Studying

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Studying is the action of attempting to inquire knowledge, either by directly observing phenomena of interest, or by reading the writings of others about these phenomena.

Sourced[edit]

  • When night hath set her silver lamp on high,
    Then is the time for study.
  • Me therefore studious of laborious ease.
  • A subject interests me and holds my attention only so long as it presents me with difficulties, only so long as I am at odds with it and have, as it were, to struggle with it; but once I have mastered it I hurry on to something else, to a new subject; for my interest is not confined to any particular field or subject; it extends to everything human. This does not mean that I am an intellectual miser or egoist, who amasses knowledge for himself alone; by no means! What I do and think for myself, I must also think and do for others. But I feel the need of instructing others in a subject only so long as, while instructing others, I am also instructing myself.
    • Ludwig Feuerbach, Lectures on the Essence of Religion, R. Manheim, trans. (1967), Lecture 1, p. 2
  • Studious of elegance and ease.
    • John Gay, Fables (1727), Part II. No. 8.
  • For he was studious—of his ease.
    • John Gay, Poems on Several Occasions (Ed. 1752).
  • Do not say: ‘When I am free, I will study’; perhaps you will never be free.
  • Pythagoras urged upon the young men … to observe how absurd it would be to rate the reasoning power as the chief of their faculties, and indeed consult about all other things by its means, and yet bestow no time or labor on its exercise. Attention to the body might be compared to unworthy friends, and is liable to rapid failure; while erudition lasts till death, and for some procures post-mortem renown, and may be likened to good, reliable friends. Pythagoras continued to draw illustrations from history and philosophy, demonstrating that erudition enables a naturally excellent disposition to share in the achievements of the leaders of the race.
  • What is the end of study? Let me know?
    Why, that to know, which else we should not know.
    Things hid and barr'd, you mean, from common sense?
    Ay, that is study's god-like recompense.
  • Study is like the heaven's glorious sun
    That will not be deep-searched with saucy looks;
    Small have continual plodders ever won,
    Save base authority from others' books.
  • So study evermore is overshot;
    While it doth study to have what it would
    It doth forget to do the thing it should,
    And when it hath the thing it hunteth most,
    'Tis won as towns with fire, so won, so lost.
  • Studiis florentem ignobilis oti.
    • Priding himself in the pursuits of an inglorious ease.
    • Virgil, Georgics (c. 29 BC), 4. 564.
  • School children and students who love God should never say: “For my part I like mathematics”; “I like French”; “I like Greek.” They should learn to like all these subjects, because all of them develop that faculty of attention which, directed towards God, is the very substance of prayer.
    • Simone Weil, “Reflections on the Right Use of School Studies with a View to the Love of God” (1942)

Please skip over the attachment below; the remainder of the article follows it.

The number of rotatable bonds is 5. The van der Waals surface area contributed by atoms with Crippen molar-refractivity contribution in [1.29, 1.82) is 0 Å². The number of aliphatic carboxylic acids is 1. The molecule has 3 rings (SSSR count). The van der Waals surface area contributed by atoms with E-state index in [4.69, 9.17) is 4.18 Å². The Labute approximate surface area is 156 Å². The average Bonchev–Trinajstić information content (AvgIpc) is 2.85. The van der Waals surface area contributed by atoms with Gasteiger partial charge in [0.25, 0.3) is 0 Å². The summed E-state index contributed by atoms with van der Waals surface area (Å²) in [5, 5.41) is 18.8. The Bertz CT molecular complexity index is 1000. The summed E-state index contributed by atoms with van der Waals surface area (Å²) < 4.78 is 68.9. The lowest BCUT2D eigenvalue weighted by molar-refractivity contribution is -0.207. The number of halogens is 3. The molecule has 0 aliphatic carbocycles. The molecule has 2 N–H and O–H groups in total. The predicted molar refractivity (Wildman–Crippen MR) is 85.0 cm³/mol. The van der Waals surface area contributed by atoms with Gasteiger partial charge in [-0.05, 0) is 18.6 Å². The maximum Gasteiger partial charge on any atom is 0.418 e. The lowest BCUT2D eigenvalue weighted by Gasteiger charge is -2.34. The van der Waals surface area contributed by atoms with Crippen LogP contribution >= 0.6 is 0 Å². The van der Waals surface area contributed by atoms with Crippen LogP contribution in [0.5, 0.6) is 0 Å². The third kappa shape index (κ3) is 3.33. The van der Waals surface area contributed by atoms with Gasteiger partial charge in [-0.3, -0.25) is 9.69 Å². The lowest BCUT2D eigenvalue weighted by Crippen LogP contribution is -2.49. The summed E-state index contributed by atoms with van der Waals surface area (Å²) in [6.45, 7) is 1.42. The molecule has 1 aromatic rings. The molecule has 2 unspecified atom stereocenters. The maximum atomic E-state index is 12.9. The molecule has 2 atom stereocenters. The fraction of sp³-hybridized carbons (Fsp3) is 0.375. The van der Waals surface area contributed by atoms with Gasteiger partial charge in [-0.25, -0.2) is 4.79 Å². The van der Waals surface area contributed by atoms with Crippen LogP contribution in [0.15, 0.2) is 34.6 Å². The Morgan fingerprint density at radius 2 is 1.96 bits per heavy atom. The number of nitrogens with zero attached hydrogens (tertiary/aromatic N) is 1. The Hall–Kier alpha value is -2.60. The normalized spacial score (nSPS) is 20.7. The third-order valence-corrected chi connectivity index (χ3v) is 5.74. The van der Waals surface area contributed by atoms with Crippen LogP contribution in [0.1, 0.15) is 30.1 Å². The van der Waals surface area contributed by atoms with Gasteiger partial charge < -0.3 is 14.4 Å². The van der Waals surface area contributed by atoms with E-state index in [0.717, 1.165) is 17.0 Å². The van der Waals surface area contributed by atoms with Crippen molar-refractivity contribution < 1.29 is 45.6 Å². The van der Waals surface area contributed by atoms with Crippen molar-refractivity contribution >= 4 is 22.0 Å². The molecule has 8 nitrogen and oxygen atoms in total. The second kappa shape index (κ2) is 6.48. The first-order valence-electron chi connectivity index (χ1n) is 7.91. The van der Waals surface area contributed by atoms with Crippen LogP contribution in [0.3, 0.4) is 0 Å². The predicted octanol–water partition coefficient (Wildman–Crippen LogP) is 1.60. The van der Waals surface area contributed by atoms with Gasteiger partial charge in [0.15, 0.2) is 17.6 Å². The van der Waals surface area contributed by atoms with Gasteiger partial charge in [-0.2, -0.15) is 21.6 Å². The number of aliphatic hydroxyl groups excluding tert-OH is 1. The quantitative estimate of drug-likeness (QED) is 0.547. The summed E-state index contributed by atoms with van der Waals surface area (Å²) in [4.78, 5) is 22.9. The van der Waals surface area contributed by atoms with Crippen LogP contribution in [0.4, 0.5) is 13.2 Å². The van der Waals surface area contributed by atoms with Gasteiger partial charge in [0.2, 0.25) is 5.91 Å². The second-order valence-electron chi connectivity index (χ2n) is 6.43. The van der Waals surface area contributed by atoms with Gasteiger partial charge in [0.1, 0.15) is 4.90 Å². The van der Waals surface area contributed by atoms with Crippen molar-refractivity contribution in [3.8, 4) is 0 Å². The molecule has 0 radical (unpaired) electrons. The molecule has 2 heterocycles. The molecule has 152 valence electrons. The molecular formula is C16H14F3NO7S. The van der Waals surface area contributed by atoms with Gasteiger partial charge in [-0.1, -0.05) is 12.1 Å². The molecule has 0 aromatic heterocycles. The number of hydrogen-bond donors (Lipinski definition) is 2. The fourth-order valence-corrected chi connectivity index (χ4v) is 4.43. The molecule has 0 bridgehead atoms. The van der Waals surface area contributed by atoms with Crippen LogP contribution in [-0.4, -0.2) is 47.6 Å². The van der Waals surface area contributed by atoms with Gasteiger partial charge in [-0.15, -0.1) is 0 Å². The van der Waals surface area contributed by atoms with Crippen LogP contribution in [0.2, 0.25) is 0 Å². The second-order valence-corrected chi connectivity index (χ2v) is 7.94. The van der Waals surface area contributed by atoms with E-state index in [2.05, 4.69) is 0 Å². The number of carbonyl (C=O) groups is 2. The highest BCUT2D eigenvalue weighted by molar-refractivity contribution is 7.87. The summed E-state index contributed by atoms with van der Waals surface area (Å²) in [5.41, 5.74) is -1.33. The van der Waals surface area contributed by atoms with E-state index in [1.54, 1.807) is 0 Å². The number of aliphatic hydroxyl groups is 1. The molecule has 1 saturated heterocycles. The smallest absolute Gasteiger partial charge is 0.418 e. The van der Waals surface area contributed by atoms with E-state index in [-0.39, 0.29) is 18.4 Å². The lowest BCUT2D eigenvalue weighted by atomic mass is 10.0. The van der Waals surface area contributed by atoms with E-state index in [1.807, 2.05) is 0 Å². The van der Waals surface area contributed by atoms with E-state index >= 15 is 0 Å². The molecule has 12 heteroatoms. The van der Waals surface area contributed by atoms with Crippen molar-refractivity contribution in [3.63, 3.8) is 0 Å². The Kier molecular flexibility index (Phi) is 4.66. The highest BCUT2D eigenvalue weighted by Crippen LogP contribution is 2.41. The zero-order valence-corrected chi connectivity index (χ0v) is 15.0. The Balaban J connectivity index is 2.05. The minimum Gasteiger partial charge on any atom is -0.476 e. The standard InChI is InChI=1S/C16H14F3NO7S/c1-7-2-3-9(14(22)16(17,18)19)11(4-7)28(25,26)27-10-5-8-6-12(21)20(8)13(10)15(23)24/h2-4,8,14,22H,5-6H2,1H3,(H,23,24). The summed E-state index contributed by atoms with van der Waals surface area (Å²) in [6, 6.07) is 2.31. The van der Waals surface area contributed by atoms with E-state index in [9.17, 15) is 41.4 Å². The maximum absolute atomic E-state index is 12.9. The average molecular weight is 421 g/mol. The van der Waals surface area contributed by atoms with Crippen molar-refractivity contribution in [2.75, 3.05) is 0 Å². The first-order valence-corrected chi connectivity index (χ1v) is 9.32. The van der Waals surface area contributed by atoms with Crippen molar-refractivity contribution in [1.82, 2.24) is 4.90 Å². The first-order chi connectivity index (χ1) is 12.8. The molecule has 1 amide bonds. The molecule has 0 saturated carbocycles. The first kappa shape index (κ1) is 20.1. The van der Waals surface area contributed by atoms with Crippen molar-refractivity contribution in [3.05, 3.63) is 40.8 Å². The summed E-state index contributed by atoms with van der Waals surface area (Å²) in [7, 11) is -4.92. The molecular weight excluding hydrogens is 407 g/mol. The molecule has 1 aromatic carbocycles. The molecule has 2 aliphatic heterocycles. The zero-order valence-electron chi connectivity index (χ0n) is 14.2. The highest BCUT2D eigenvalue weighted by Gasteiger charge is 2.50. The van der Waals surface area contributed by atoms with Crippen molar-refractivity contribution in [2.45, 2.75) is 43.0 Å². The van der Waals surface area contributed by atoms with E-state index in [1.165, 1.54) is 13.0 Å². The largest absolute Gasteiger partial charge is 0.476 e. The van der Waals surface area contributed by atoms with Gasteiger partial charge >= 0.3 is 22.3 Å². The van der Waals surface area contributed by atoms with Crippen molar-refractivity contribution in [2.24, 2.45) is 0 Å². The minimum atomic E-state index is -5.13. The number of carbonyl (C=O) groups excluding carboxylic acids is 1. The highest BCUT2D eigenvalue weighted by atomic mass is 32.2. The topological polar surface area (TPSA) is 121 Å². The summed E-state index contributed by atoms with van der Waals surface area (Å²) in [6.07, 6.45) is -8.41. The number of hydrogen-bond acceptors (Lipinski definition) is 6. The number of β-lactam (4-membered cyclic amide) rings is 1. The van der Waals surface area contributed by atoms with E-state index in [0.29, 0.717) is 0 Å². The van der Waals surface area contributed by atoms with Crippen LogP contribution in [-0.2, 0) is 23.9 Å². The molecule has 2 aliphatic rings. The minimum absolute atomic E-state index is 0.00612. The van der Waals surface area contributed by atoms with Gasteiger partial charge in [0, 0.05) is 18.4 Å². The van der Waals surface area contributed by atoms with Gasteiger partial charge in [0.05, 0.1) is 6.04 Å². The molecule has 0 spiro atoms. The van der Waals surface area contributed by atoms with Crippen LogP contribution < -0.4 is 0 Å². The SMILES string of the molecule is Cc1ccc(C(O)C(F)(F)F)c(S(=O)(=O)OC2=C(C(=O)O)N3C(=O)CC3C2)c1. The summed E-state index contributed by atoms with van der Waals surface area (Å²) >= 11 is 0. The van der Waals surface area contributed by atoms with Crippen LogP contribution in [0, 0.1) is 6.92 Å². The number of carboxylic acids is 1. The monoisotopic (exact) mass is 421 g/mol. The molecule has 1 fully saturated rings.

• If we have no aptitude or natural taste for geometry this does not mean that our faculty for attention will not be developed by wrestling with a problem or studying a theorem. On the contrary it is almost an advantage. ... Without our knowing or feeling it, this apparently barren effort has brought more light into the soul. ... Every time that a human being succeeds in making an effort of attention with the sole idea of increasing his grasp of truth, he acquires a greater aptitude for grasping it, even if his effort produces no visible fruit.
    • Simone Weil, “Reflections on the Right Use of School Studies with a View to the Love of God” (1942)

Hoyt's New Cyclopedia Of Practical Quotations[edit]

Quotes reported in Hoyt's New Cyclopedia Of Practical Quotations (1922), p. 757.
  • O Granta! sweet Granta! where studious of ease,
    I slumbered seven years, and then lost my degrees.
  • Histories make men wise; poets, witty; the mathematics, subtile; natural philosophy, deep; morals, grave; logic and rhetoric, able to contend.
  • Hæc studia adolescentiam alunt, senectutem oblectant, secundas res ornant, adversis solatium et perfugium præbent, delectant domi, non impediunt foris, pernoctant nobiscum, peregrinantur, rusticantur.
    • These (literary) studies are the food of youth, and consolation of age; they adorn prosperity, and are the comfort and refuge of adversity; they are pleasant at home, and are no incumbrance abroad; they accompany us at night, in our travels, and in our rural retreats.
    • Cicero, Oratio Pro Licinio Archia, VII.
  • As turning the logs will make a dull fire burn, so changes of studies a dull brain.
  • You are in some brown study.
    • John Lyly, Euphues. Arber's Reprint, p. 80. (1579). The phrase is used by Greene—Menaphon. Arber's Reprint, p. 24. (1589). Also in Halliwell's Reprint for the Percy Society of Manifest Detection … of the use of Dice at Play. (1532).
  • Beholding the bright countenance of truth in the quiet and still air of delightful studies.
    • John Milton, Reason of Church Government, Introduction, Book II.
  • Studious of ease, and fond of humble things.
  • One of the best methods of rendering study agreeable is to live with able men, and to suffer all those pangs of inferiority which the want of knowledge always inflicts.
    • Sydney Smith, Second Lecture on the Conduct of His Understanding.

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